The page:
Slaughter and May Africa Essay Prize: The Hypocrisy of Big Law

Editor’s Note: YNaija is committed to hosting important conversations from youth across Africa and the world. This is why when this coalition of lawyers, all students of the Harvard Law school sent us this article about the Slaughter and May Africa Essay Prize, we agreed to publish it. We have attached the names and social media handles of all the lawyers who contributed to this essay so the conversation can continue beyond this article.

One would have thought that several years post-colonialism, the world would have moved away from its conception of Africa as a single country and as a cash-cow. However, it is very sad that the “Berlin conference” mentality is still existing and its main apologists are those who ordinarily should have known better – Big Law.  Our usual attitude to the discrimination we have faced from Big Law and Schools has been to keep mum and hope for the best, but Slaughter and May literally just broke the Camel’s back. Therefore, “we will not have it o!

The passing generation of African lawyers are comfortable with the status of “local counsel” on transactions undertaken on African soil with receivables from our Continent, while international Big Law “hold the pen” and lead the way on legal advice on municipal laws emanating from our Continent. Worse still, on these deals, international Big Law earn disproportionately higher fees than indigenous law firms despite the imbalance you may find on billable hours. This would be a topic for another day. For now, let us address Slaughter and May.

Today, our attention was drawn to the Slaughter and May Africa Essay Prize, described as an “exciting opportunity for law and non-law students to demonstrate their commercial and legal skills in an African context and have the chance to win a substantial prize.” (see: Our concern is as regards the eligibility criterion for participation in this competition. The notice reads: “[t]o enter, you must be enrolled as a current student at an EU educational institution on the deadline for submission of entries. Both full-time and part-time, law and non-law, undergraduate and post-graduate students (including Graduate Diploma in Law and Legal Practice Course students) are eligible to enter.”

Our understanding of this criterion is that law and non-law students enrolled in educational institutions in African countries are not able to compete favorably with students in EU educational institutions or have limited understanding of the subject of the competition. Who else should have better commercial and legal skills in an African context than students in Africa? Does Slaughter and May think that it can re-stage the Berlin Conference somewhere in Europe and discuss matters relating to Africa and the 54 wonderful countries on our Continent without the active participation of Africans who study and practice law in African countries and deal with these issues on a daily basis? We know that there are Africans studying in EU academic institutions, but we are fully aware that these smart African students are not necessarily more versatile on the issues arising from the essay topic than their counterparts studying in African academic institutions.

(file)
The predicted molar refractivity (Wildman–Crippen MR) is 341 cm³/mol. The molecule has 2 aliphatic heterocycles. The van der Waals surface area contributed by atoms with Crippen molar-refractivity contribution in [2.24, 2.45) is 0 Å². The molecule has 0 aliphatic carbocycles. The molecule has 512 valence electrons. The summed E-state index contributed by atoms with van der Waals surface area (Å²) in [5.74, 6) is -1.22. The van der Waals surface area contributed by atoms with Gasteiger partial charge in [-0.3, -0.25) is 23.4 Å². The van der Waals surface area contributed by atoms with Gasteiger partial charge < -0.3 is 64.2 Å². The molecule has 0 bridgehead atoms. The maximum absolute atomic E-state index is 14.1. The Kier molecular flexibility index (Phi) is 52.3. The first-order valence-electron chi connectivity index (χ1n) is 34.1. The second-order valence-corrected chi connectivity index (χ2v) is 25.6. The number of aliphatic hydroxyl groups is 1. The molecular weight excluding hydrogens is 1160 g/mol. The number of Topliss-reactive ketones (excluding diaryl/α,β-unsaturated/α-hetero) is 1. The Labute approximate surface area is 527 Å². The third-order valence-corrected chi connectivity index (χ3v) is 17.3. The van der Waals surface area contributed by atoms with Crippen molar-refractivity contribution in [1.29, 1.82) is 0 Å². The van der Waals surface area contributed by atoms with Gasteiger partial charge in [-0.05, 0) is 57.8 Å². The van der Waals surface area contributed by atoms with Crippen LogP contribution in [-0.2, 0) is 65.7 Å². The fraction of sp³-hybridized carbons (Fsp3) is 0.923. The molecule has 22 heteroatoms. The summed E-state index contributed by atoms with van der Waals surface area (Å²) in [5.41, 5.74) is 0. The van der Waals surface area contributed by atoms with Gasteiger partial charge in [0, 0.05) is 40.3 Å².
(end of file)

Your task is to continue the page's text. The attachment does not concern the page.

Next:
In fact, relative to the teeming population of students in African academic institutions, the number of African students in EU academic institutions who have felt the Continent in its raw form is very insignificant. It appears that this is part of the perceived ploy by international Big Law to develop a crop of lawyers that have an interest in African matters, without bothering to employ lawyers (and even non-lawyers) who were trained in African countries.Here comes the heartbreaker. Please look at the map below:


Slaughter and May has attempted to redraw the map of Africa and restructure sovereign territorial lines as though they just concluded Berlin Conference Phase II. We understand that Slaughter and May’s rendition of the map of Africa is a work of art, but in issues like this, works of art must be as close as possible to reality. This map lends credence to the fact that persons in the EU do not necessarily know much about Africa. Pray, why is Nigeria, Sudan and Gambia in the territory of Madagascar? We expected more from a law firm which has “been at the forefront of transactions in Africa for a number of decades and [has] considerable knowledge of working in this diverse [C]ontinent.

We know that Slaughter and May has earned its place as a respectable law firm in the world, and we hope that the firm has a reasonable and acceptable justification for discriminating against Africans on African soil on matters relating to commercial and legal skills within the African context.

The “Africa Rising” mantra will not be a cliché.

The authors are all LLM students at Harvard Law School and are licensed to practice law in their home countries. They can be reached by email or via direct messages on LinkedIn.

Heri Mwapachu, LL.M. Candidate, Harvard Law School

Feyisayo Ogunmola, LL.M. Candidate, Harvard Law School

Chizaram Oparaji, LL.M. Candidate, Harvard Law School

Reason Abajuo, LL.M. Candidate, Harvard Law School

Kenneth Ononeze Okwor, LL.M. Candidate, Harvard Law School


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